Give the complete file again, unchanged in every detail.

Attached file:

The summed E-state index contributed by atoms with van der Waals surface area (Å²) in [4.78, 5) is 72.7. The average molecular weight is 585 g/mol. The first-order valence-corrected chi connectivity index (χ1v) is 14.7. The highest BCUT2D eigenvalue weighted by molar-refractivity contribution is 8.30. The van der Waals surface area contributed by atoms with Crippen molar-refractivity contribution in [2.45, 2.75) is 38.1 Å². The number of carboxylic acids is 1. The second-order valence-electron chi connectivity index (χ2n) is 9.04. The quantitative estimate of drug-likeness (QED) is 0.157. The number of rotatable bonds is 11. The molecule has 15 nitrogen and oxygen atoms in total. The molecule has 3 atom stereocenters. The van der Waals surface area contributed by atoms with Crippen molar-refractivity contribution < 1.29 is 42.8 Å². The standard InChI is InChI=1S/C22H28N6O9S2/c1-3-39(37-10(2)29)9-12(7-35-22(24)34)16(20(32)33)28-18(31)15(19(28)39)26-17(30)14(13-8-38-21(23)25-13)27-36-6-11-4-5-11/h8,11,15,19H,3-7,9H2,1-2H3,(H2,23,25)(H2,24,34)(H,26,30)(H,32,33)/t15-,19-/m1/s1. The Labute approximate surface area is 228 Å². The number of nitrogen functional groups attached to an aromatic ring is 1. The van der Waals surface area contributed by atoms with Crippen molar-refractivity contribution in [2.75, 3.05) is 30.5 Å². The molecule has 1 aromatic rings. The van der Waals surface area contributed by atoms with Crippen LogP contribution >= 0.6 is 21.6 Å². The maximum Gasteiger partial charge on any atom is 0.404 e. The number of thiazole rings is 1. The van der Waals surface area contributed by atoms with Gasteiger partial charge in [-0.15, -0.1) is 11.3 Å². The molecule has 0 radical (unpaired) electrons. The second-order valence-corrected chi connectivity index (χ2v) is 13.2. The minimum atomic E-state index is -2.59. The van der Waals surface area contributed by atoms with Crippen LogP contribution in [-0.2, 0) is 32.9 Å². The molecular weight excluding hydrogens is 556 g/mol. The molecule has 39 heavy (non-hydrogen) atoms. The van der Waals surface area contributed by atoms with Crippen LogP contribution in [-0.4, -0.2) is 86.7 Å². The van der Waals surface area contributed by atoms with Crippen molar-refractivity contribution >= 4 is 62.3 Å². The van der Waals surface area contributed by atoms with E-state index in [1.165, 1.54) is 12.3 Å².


The summed E-state index contributed by atoms with van der Waals surface area (Å²) in [4.78, 5) is 72.7. The average molecular weight is 585 g/mol. The first-order valence-corrected chi connectivity index (χ1v) is 14.7. The highest BCUT2D eigenvalue weighted by molar-refractivity contribution is 8.30. The van der Waals surface area contributed by atoms with Crippen molar-refractivity contribution in [2.45, 2.75) is 38.1 Å². The number of carboxylic acids is 1. The second-order valence-electron chi connectivity index (χ2n) is 9.04. The quantitative estimate of drug-likeness (QED) is 0.157. The number of rotatable bonds is 11. The molecule has 15 nitrogen and oxygen atoms in total. The molecule has 3 atom stereocenters. The van der Waals surface area contributed by atoms with Crippen molar-refractivity contribution < 1.29 is 42.8 Å². The standard InChI is InChI=1S/C22H28N6O9S2/c1-3-39(37-10(2)29)9-12(7-35-22(24)34)16(20(32)33)28-18(31)15(19(28)39)26-17(30)14(13-8-38-21(23)25-13)27-36-6-11-4-5-11/h8,11,15,19H,3-7,9H2,1-2H3,(H2,23,25)(H2,24,34)(H,26,30)(H,32,33)/t15-,19-/m1/s1. The Labute approximate surface area is 228 Å². The number of nitrogen functional groups attached to an aromatic ring is 1. The van der Waals surface area contributed by atoms with Crippen molar-refractivity contribution in [2.75, 3.05) is 30.5 Å². The molecule has 1 aromatic rings. The van der Waals surface area contributed by atoms with Crippen LogP contribution >= 0.6 is 21.6 Å². The maximum Gasteiger partial charge on any atom is 0.404 e. The number of thiazole rings is 1. The van der Waals surface area contributed by atoms with Gasteiger partial charge in [-0.15, -0.1) is 11.3 Å². The molecule has 0 radical (unpaired) electrons. The second-order valence-corrected chi connectivity index (χ2v) is 13.2. The minimum atomic E-state index is -2.59. The van der Waals surface area contributed by atoms with Crippen LogP contribution in [-0.2, 0) is 32.9 Å². The molecular weight excluding hydrogens is 556 g/mol. The molecule has 39 heavy (non-hydrogen) atoms. The van der Waals surface area contributed by atoms with Crippen LogP contribution in [-0.4, -0.2) is 86.7 Å². The van der Waals surface area contributed by atoms with Crippen molar-refractivity contribution >= 4 is 62.3 Å². The van der Waals surface area contributed by atoms with E-state index in [1.165, 1.54) is 12.3 Å².